2. Move Kiox controls to left brake so that you don’t have to take your hand off the handlebars. Since there is only one chain ring, the left hand has no other function except front brake. This has been suggested by others and is a great idea.
  3. 52 tooth front ring. The 2019 Trek domaine+ has a 50 front 11-36 rear configuration which is an excellent all rounder. The 2020 Bosch motor is 12% MORE powerful, but Trek has slowed the gearing to a 46 front 11-42 rear. My experience is that tour mode is so powerful, I spend most of my time cramped into the the fastest 4 gears. I would prefer a 52 front chain ring to put the chain in the middle of my back cassette where it should be. This would improve distance and therefore efficiency. Sport mode is more than sufficient to climb any hill if I’m struggling in my 36 tooth gear. Maybe this could be an option for the Domane+ HP7.
 

mattrg

New Member
The 46T ring in the front is definitely too small. The bike comes with a Praxis 110BCD Wave Tech Threaded e-ring Wave. I contacted their tech support and there are no plans to offer a larger ring. It would be great to find a way to increase it. Are there any other road rings that will fit this bike?

 

Chancelucky2

Active Member
Turbo is kind of fun, but I almost never use it because it takes too much battery. I definitely wouldn't mind a setting in between eco and tour.
 

TomWilcox

Member
It has been suggested that the slower gearing is a response to range anxiety - allowing you to pedal home without power if you run out. But I think that after a few miles you start to understand the limitations of the battery. In addition, the range feature lets you adjust your assistance to the length of the ride, so I still contend the slower gearing is too conservative. Since the motor's behavior depends on the gear you are in as well as cadence and applied force, I don't think you can simply switch out the front chain ring. In addition, I'm not sure the derailuer and chain length are big enough to handle a 50T up front and 46T rear tooth, so it may require even more modifications.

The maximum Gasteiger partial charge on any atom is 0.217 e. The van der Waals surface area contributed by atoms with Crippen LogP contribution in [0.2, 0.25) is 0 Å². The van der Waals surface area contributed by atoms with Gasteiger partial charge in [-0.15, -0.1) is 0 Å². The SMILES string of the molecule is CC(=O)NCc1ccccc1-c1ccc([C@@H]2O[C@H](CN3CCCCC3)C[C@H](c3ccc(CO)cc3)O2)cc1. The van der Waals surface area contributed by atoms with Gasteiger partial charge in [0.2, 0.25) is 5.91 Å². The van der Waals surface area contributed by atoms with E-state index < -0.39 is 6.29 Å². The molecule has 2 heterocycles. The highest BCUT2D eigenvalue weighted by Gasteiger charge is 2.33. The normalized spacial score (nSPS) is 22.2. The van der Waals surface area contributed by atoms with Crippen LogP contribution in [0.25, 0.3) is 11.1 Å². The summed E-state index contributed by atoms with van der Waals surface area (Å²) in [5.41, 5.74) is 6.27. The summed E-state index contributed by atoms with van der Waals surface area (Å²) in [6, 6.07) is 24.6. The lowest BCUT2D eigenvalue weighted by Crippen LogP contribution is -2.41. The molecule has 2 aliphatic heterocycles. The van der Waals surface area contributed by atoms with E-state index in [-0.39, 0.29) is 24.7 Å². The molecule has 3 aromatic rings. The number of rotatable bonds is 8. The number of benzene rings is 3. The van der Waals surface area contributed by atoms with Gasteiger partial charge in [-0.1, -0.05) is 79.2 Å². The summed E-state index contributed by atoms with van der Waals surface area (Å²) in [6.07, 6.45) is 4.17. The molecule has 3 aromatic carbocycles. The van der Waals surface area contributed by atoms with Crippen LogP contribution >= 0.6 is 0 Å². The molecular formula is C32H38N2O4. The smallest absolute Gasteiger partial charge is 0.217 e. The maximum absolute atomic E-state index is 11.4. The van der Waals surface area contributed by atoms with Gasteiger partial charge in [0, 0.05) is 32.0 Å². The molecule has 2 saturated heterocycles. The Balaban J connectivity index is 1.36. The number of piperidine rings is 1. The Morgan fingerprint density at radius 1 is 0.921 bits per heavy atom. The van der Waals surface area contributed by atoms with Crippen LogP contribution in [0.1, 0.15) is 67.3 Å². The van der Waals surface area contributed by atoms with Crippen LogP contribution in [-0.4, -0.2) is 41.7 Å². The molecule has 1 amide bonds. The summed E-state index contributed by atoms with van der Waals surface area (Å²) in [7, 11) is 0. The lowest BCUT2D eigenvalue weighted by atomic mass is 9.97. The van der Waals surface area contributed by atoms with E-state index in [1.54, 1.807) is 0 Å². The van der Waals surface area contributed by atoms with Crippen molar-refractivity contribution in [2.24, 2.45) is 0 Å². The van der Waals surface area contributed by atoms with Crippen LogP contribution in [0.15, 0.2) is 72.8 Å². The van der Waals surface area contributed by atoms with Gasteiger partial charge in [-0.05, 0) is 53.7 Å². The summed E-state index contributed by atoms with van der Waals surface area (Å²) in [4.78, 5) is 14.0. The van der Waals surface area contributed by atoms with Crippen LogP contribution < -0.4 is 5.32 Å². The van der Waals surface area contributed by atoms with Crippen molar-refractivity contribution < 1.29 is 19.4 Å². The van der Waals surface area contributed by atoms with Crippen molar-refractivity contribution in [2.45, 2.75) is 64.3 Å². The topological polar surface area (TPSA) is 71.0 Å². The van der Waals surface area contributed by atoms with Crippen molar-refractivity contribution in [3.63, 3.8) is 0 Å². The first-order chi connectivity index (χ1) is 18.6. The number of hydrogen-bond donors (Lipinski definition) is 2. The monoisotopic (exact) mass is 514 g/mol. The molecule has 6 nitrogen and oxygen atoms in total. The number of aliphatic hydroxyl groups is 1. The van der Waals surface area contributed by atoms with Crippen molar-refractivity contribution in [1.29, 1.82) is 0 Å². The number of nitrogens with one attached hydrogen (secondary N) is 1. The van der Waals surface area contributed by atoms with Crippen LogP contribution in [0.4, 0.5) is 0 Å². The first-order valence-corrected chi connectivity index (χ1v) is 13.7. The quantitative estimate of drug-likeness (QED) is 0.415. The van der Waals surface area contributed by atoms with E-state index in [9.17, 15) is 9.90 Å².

StmbtDave

Active Member
It has been suggested that the slower gearing is a response to range anxiety - allowing you to pedal home without power if you run out. But I think that after a few miles you start to understand the limitations of the battery. In addition, the range feature lets you adjust your assistance to the length of the ride, so I still contend the slower gearing is too conservative. Since the motor's behavior depends on the gear you are in as well as cadence and applied force, I don't think you can simply switch out the front chain ring. In addition, I'm not sure the derailuer and chain length are big enough to handle a 50T up front and 46T rear tooth, so it may require even more modifications.
Isn't the cassette an 11/42? My Creo runs the GRX setup and the derailleur is rated to handle a max 42T rear. I also have the 46T chainring.
 

TomWilcox

Member
You are right, the HP back cassette is 11-42, and hopefully there is enough redundancy in the derailleur so that the front chain ring can simply be changed to a 50 tooth. I was impressed by my Creo test ride and it felt fast in maximum assist with 240 watts of assist, perhaps because the bike is only 27 lbs, but At only 240 Watts, I think a 46T chain ring and 11-42 cassette is probably appropriate. In addition, the battery is only 320 Wh, so it is possible to run out of battery in a Creo if you’re hard at it, and you might need the slower gearing to limp home. My Domane+ is listed at 63nM and 350 Watts of max assist. The HP bikes have a newer motor with 75 nM. I can’t find a Watts listed, but if it’s a direct correlation (I’m unconvinced) that would be 417 Watts. That’s an enormous power advantage over the Creo’s 240 Watts. Yes, the Domane is heavier, but that amount of power can easily support a 50T chain ring. The rare times I use either sport or turbo, the assist is insane, and the larger 500 Wh battery won’t leave you stranded. I just feel that anyone who is serious enough to pay $7500 - 10,000 for an HP isn’t looking for a casual ride.

On a different note, one of the things I love about my Domane+ is the ability to catch up to other riders, then step up a level of assist so that I can carry on a friendly conversation along side them without getting winded or left behind.
 

Stefan Mikes

Well-Known Member
I cannot read this thread patiently. High Speed Domane+ e-bikes are just not offered in Poland. I guess it is based on the fact the Speed Pedelecs in Europe have to have many accessories to qualify as mopeds and these accessories would negate the Domane+ as a road-bike. Same with Specialized Creo.
 

TomWilcox

Member
Let me ease your jealousy. Las Vegas is too hot to ride during the Summer. Spring and Autumn are really short - about a month long. And while the temperature is good for riding, it's terribly windy. Furthermore, its a desert, so there's nothing to see, and much of the valley is flat, so there aren't many great scenic climbs. In essence, we need faster bikes here because the scenery is lousy and the season is short. Eastern Europe seems spectacular in comparison. :)